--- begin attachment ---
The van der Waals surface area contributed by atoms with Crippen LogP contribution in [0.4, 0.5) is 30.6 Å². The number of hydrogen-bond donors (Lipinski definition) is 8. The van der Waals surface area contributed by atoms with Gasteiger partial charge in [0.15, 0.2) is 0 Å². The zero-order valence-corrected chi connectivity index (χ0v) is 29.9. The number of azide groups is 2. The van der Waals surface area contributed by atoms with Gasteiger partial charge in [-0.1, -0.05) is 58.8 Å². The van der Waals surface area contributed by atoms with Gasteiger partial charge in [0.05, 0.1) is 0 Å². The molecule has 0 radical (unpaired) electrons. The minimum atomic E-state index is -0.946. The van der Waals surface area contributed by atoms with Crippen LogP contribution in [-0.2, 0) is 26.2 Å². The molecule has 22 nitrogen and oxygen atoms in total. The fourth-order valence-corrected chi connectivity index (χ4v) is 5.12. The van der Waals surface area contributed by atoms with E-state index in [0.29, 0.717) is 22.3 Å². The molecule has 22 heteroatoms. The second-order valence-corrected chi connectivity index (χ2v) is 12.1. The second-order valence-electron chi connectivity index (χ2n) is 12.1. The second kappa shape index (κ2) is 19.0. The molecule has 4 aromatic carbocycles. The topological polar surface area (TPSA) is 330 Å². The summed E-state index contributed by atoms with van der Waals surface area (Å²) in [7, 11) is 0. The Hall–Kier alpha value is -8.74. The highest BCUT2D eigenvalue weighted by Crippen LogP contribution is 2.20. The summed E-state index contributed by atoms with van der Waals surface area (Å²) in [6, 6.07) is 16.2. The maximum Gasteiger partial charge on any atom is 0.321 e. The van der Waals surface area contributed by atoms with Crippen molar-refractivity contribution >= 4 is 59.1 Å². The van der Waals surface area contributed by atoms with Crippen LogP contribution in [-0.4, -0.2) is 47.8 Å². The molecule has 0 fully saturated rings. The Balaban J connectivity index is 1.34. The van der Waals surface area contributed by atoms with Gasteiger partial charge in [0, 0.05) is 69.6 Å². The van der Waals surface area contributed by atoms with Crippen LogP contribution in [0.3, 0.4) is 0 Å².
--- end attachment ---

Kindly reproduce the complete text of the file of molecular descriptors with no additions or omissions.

The van der Waals surface area contributed by atoms with Crippen LogP contribution in [0.4, 0.5) is 30.6 Å². The number of hydrogen-bond donors (Lipinski definition) is 8. The van der Waals surface area contributed by atoms with Gasteiger partial charge in [0.15, 0.2) is 0 Å². The zero-order valence-corrected chi connectivity index (χ0v) is 29.9. The number of azide groups is 2. The van der Waals surface area contributed by atoms with Gasteiger partial charge in [-0.1, -0.05) is 58.8 Å². The van der Waals surface area contributed by atoms with Gasteiger partial charge in [0.05, 0.1) is 0 Å². The molecule has 0 radical (unpaired) electrons. The minimum atomic E-state index is -0.946. The van der Waals surface area contributed by atoms with Crippen LogP contribution in [-0.2, 0) is 26.2 Å². The molecule has 22 nitrogen and oxygen atoms in total. The fourth-order valence-corrected chi connectivity index (χ4v) is 5.12. The van der Waals surface area contributed by atoms with E-state index in [0.29, 0.717) is 22.3 Å². The molecule has 22 heteroatoms. The second-order valence-corrected chi connectivity index (χ2v) is 12.1. The second-order valence-electron chi connectivity index (χ2n) is 12.1. The second kappa shape index (κ2) is 19.0. The molecule has 4 aromatic carbocycles. The topological polar surface area (TPSA) is 330 Å². The summed E-state index contributed by atoms with van der Waals surface area (Å²) in [7, 11) is 0. The Hall–Kier alpha value is -8.74. The highest BCUT2D eigenvalue weighted by Crippen LogP contribution is 2.20. The summed E-state index contributed by atoms with van der Waals surface area (Å²) in [6, 6.07) is 16.2. The maximum Gasteiger partial charge on any atom is 0.321 e. The van der Waals surface area contributed by atoms with Crippen molar-refractivity contribution >= 4 is 59.1 Å². The van der Waals surface area contributed by atoms with Crippen LogP contribution in [-0.4, -0.2) is 47.8 Å². The molecule has 0 fully saturated rings. The Balaban J connectivity index is 1.34. The van der Waals surface area contributed by atoms with Gasteiger partial charge in [0, 0.05) is 69.6 Å². The van der Waals surface area contributed by atoms with Crippen LogP contribution in [0.3, 0.4) is 0 Å².